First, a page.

Top 1000 Pension Funds: Focus on the second pillar
The focus of the pension fund industry is now on second-pillar reform, which is set to open up the investment universe for pension funds, writes Nina Röhrbein
With a coalition government now in place since April, the focus of the pension fund industry is on the second pillar after the previous technocratic government of Mario Monti introduced reforms for the first pillar.
Leading the way is the review of decree 703/96, which is pending approval. In its present form the decree limits the investment universe for Italy’s second-pillar pensions.
The new version is based on the prudent-person principle and will allow the pension funds introduced after the 1993 reform – the new, open and closed-sector pension funds – to invest in alternatives such as private equity, hedge funds, commodities and real estate.
The main difference is expected to be in emerging markets, exposure to which is currently highly restricted.
But the revised decree is not expected to change asset allocation much because of the control of the underlyings and look-through principles required by the regulator, and because few funds have taken advantage of the alternative investment opportunities open to them.
Many funds are changing their internal by-laws so they can invest in all the asset classes already permitted. Closed funds, for example, are allowed to invest in real estate and private equity, but their by-laws have restrained them from doing so.
In 2012, the supervisor COVIP required Italian pension funds to strengthen their internal structure, in particular their finance and control functions, and to issue investment documents which clearly communicate the risk-return objectives of the different investment lines offered.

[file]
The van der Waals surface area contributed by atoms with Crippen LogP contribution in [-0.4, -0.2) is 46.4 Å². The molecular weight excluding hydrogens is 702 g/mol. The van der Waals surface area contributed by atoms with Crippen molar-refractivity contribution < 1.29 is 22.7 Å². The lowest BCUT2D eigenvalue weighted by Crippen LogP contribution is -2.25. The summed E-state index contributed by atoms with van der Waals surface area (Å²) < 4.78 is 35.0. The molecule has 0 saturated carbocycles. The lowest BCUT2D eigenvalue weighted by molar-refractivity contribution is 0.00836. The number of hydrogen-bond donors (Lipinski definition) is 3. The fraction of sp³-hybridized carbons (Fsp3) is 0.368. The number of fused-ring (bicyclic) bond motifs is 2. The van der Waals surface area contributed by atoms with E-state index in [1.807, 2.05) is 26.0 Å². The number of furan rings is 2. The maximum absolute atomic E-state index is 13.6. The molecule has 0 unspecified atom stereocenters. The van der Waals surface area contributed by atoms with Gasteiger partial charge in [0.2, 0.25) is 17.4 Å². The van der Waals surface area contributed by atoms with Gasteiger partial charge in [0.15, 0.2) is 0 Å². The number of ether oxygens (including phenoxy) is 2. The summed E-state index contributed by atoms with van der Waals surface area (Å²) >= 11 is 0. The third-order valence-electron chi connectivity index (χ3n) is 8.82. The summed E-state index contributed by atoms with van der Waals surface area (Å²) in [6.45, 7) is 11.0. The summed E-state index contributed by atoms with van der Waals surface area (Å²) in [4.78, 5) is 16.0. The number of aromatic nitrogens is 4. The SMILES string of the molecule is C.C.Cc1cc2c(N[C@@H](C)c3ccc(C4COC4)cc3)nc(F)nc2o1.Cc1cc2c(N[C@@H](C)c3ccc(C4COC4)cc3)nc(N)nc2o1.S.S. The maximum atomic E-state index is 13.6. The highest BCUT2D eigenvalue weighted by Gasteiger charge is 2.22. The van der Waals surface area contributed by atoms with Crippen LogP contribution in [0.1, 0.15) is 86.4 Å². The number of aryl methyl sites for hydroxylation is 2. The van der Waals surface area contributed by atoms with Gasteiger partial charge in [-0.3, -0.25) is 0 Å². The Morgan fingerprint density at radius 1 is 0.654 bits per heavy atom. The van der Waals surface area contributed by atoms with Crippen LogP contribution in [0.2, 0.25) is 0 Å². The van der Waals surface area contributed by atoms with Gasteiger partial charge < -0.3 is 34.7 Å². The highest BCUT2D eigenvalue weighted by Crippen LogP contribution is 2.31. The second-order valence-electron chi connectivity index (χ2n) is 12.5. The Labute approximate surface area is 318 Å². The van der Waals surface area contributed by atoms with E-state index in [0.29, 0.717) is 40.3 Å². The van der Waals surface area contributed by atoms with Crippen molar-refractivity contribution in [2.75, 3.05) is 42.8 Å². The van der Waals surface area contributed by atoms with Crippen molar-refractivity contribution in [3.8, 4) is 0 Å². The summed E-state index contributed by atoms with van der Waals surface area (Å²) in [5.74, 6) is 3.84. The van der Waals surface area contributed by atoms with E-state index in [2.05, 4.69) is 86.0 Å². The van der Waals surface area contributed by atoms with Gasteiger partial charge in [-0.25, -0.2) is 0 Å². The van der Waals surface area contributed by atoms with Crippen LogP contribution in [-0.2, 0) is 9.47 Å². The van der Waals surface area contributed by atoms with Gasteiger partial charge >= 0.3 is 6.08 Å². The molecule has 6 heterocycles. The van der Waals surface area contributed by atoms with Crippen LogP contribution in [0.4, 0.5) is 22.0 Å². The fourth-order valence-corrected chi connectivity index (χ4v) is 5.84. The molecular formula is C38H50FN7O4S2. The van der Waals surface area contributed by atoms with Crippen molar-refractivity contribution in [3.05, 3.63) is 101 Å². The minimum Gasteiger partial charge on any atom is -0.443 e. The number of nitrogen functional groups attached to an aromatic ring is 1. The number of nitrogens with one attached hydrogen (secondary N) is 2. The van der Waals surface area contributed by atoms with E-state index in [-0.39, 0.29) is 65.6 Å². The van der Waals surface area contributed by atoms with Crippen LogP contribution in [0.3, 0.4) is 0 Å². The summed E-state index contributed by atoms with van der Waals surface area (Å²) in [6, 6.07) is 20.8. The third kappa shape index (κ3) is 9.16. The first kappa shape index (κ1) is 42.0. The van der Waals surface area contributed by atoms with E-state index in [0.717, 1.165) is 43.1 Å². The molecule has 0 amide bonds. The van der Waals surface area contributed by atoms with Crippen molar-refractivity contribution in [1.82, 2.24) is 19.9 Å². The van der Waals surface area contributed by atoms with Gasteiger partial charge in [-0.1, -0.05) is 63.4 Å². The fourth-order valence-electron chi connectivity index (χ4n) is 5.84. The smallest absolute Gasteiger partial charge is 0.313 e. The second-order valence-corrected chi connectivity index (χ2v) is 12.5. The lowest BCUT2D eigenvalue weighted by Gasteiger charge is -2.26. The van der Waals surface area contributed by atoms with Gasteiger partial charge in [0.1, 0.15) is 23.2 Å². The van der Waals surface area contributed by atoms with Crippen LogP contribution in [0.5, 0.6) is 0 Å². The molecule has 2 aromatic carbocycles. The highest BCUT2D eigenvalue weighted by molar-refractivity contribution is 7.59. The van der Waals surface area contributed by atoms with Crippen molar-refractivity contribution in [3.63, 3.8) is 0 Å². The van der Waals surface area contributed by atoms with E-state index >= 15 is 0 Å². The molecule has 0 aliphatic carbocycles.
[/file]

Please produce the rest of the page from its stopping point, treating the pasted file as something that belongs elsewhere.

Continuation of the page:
By the end of 2012, the largest pension funds submitted their statement of investment principles and evidence of a financial office to support their board in the different phases of the investment process. Funds with fewer than 1,000 members have until the end of 2013 to submit their statement.
The first-pillar schemes for professionals, the casse di previdenza, came under the supervision of COVIP in 2012. However, some responsibility for them still lies with the ministry, as COVIP only has the power to control their investments, not to impose changes in benefits or to check their long-term sustainability.
In 2012, the casse di previdenza underwent an exercise to determine their 50-year financial sustainability. Many of them moved from a defined benefit to a defined contribution structure and changed the rules regarding their guaranteed benefits by linking them to contributions as a result.
Under Monti’s reforms, the retirement ages of women and men were aligned to 66 years for both from 1 January 2012. Automatic indexation of the retirement age in line with improvements in life expectancy started with three months in 2013. A further increase, probably to be at least three months, will be added in 2016. From 2019, the adjustment will be made every two years.
One proposal included in the labour market reform is for companies to be allowed to dismiss employees four years ahead of their official social security retirement age or to move them into part-time work.
As a result, the government, employers and unions are thinking about allowing earlier access to second-pillar pensions and using the annuity to bridge the income gap until employees qualify for a full state pension. Some employers in the Lombardy and Veneto regions already offer their workers aged 62 and over the option to work part-time and to cash in their pension savings. This approach could make second pillar pensions more attractive to the rest of the working population.